1. Great response Thinker, to a very insightful review. Jonathan and you hv said it all. Last year he was being written off, pensioned off, trolled regularly as past it, you name it. Well. 7 finals so far ( although only 2 titles I know) I Wld hv taken, of which one slam and 3 Masters! How often hv we got to see him play??? Just fantastic for the fans!
      Agree re Jo, he had a great week and kept it going when he Cld hv folded after losing that match point! Credit to him and yes, his fans have waited for a long time! As Fed said, happy for him!
      The scheduling has been a nightmare but actually I think Fed won’t mind too much as he got a lot of night practise in, which let him down last yr badly!
      No doubt at all, He was weary, slightly slow on picking up the return, feet not always in the right place so we shall see in Cincy whether he goes deep. Tough draw! Wld love to see him win it but want him to prove so prove himself in the US Open this year which has been a huge disappointment for last 3/4 yrs.

      What is incredible is his utter will and fight. Even not playing his best he Wld not yield easily! Just fantastic at this stage in his career! And his influence on others has clearly been remarkable. Tsongas speech was very moving I thought, praising Roger as he did!
      Ps on another note, am rather enjoying the break up of the top tier. Good to see the new and not so new faces in the mix! Keeps it fresh, keeps us watching and keeps tennis exciting!

    2. Yeah I wanna see Fed play as many matches as possible. Wanting him to lose before finals is just selfish Fed fans who are in it for the glory of winning.

      Aside from the volleys, his challenges were peRFect. Hits a serve, called out, chucks the 2nd serve ball to the ball kid and challenges, in. Dismissive!

      Some of the line calls were very poor yesterday. Both guys getting poor calls.

      1. Wonderfully put Thinker.

        Have to agree with what everyone is saying here. His play was clutch, his volleys were mindbogglingly insane and his serving supreme and despite playing like an absolute club player from the baseline, he still managed to make it a tight affair, when he could just as easily have folded like Djokovic. Full marks for the effort. Loved the fact that he tried to switch to Plan B when Plan A was falling apart. Shows wonderful determination.

        Onto Cincinati. One thing I think I’d like to disagree on- yes, Tsonga is a confidence person, but my money’s on him falling early after probably the biggest win of his life.

      2. “Tsonga is a confidence person, but my money’s on him falling early after probably the biggest win of his life”.

        You were right Gaurav 🙂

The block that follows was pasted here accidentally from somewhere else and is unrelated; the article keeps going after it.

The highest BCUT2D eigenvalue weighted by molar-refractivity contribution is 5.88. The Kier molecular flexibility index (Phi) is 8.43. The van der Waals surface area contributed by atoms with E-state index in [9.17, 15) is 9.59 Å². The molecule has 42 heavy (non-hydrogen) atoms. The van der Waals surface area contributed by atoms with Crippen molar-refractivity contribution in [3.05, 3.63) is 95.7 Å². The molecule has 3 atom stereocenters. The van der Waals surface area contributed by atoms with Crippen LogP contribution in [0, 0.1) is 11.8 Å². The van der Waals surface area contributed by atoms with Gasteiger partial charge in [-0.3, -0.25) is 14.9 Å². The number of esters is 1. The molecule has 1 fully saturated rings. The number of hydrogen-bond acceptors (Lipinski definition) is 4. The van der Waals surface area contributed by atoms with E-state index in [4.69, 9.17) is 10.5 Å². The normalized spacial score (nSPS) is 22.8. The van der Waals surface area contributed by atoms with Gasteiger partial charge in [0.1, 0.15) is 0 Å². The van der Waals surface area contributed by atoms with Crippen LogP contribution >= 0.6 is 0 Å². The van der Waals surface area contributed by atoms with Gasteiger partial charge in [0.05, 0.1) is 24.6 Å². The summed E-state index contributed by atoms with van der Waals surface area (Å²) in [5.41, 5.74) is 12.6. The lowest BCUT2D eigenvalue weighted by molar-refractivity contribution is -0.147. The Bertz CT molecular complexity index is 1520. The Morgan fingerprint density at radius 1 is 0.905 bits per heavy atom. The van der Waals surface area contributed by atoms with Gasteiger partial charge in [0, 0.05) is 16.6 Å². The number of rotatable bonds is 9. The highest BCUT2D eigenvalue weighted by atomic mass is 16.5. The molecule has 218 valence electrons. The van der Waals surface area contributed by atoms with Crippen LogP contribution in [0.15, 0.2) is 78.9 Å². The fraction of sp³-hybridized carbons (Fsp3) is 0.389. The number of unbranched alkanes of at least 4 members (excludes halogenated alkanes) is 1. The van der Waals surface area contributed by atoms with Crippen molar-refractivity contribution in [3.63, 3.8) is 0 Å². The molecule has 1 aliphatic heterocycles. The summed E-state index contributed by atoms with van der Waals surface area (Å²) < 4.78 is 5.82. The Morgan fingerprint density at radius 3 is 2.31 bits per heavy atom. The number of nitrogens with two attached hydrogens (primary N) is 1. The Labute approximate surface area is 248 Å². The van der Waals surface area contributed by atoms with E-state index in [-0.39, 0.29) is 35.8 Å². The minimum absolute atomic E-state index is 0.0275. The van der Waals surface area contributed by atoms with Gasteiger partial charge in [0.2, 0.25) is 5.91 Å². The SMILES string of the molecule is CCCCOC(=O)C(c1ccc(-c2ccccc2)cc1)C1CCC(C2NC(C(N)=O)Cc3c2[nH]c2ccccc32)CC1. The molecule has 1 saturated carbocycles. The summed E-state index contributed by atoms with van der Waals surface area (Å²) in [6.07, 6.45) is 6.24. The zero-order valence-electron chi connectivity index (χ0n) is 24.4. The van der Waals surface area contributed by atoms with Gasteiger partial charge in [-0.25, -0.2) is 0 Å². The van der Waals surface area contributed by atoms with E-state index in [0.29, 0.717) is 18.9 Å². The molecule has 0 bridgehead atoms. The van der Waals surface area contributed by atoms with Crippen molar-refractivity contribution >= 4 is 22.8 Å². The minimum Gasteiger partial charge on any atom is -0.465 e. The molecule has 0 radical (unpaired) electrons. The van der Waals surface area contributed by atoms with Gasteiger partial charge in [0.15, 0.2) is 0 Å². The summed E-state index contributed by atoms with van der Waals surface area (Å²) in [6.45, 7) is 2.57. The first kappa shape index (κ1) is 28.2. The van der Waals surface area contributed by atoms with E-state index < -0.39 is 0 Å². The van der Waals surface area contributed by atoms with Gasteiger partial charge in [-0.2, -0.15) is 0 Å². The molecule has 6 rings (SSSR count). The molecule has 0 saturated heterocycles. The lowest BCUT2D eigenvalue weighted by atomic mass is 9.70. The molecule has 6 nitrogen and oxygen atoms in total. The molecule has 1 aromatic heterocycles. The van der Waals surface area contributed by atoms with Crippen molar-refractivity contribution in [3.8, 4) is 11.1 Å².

3. Hope I’m not replying to too many posts here (!) but Laver, I think, attributed the ‘bad day at the office’ to age, being unable to play a number of consecutive matches without fatigue catching up. This would be consistent with Jonathan’s post: Fed’s mind was willing on the body, but it just wasn’t functioning as usual….

      1. Yes, one of the things Laver said about that was, as an older player, you could play like you did in your prime one day and just not have it the next, for no apparent reason.

      2. Shall we apply that theory to Tsonga!? Or just agree that only players such as Fed have the consistency week in week out , yr in yr out ! Remarkable when you consider how we mere mortals feel day to day!

    4. My own feeling is that ever since … Monte Carlo, maybe, when there was that sudden schedule change post-Davis Cup, or if not, certainly the twins’ birth, Roger’s been mentally playing catch-up, a bit behind schedule and never quite managing to get back on course comfortably. I’ve had a patch like that at work in recent months: you schedule what you think of as plenty of time for each job, then something happens to throw the schedule out, and maybe something else, too, and before you know it you’re pushing just a little too hard to meet that deadline, having to rush for that train, and instead of being perfectly relaxed you’re just a little bit tense, and so it goes on. I can envisage something similar with Roger, and I think this last week has been a good example: all those late-night matches (not to mention all the associated warm-downs, drug testing (maybe?), pressers etc.) and the getting to bed ridiculously late, and then rinse and repeat twice more, and then the final so soon after: it’s felt to me a bit like being on an escalator and spotting the pile-up coming at the bottom but the stairs are moving inexorably downwards and you won’t be able to escape it, even if you delay matters by scrambling back upwards a bit. Does that make any sense, or should I just give up and go to bed now? 🙂